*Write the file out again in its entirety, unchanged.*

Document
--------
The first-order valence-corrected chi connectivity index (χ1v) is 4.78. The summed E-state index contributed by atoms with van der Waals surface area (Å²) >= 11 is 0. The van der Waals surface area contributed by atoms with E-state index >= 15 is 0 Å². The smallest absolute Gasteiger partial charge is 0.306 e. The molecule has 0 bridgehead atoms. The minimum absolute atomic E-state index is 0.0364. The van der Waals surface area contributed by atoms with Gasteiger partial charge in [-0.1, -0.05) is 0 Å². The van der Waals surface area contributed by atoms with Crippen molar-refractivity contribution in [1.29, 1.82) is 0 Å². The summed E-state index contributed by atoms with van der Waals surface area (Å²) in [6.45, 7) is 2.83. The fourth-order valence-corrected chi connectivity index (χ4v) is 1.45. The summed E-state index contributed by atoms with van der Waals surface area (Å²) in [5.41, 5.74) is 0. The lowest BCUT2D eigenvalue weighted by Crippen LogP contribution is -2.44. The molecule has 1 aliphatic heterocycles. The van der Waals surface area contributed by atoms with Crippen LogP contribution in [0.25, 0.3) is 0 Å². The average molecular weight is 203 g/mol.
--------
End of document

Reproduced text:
The first-order valence-corrected chi connectivity index (χ1v) is 4.78. The summed E-state index contributed by atoms with van der Waals surface area (Å²) >= 11 is 0. The van der Waals surface area contributed by atoms with E-state index >= 15 is 0 Å². The smallest absolute Gasteiger partial charge is 0.306 e. The molecule has 0 bridgehead atoms. The minimum absolute atomic E-state index is 0.0364. The van der Waals surface area contributed by atoms with Gasteiger partial charge in [-0.1, -0.05) is 0 Å². The van der Waals surface area contributed by atoms with Crippen molar-refractivity contribution in [1.29, 1.82) is 0 Å². The summed E-state index contributed by atoms with van der Waals surface area (Å²) in [6.45, 7) is 2.83. The fourth-order valence-corrected chi connectivity index (χ4v) is 1.45. The summed E-state index contributed by atoms with van der Waals surface area (Å²) in [5.41, 5.74) is 0. The lowest BCUT2D eigenvalue weighted by Crippen LogP contribution is -2.44. The molecule has 1 aliphatic heterocycles. The van der Waals surface area contributed by atoms with Crippen LogP contribution in [0.25, 0.3) is 0 Å². The average molecular weight is 203 g/mol.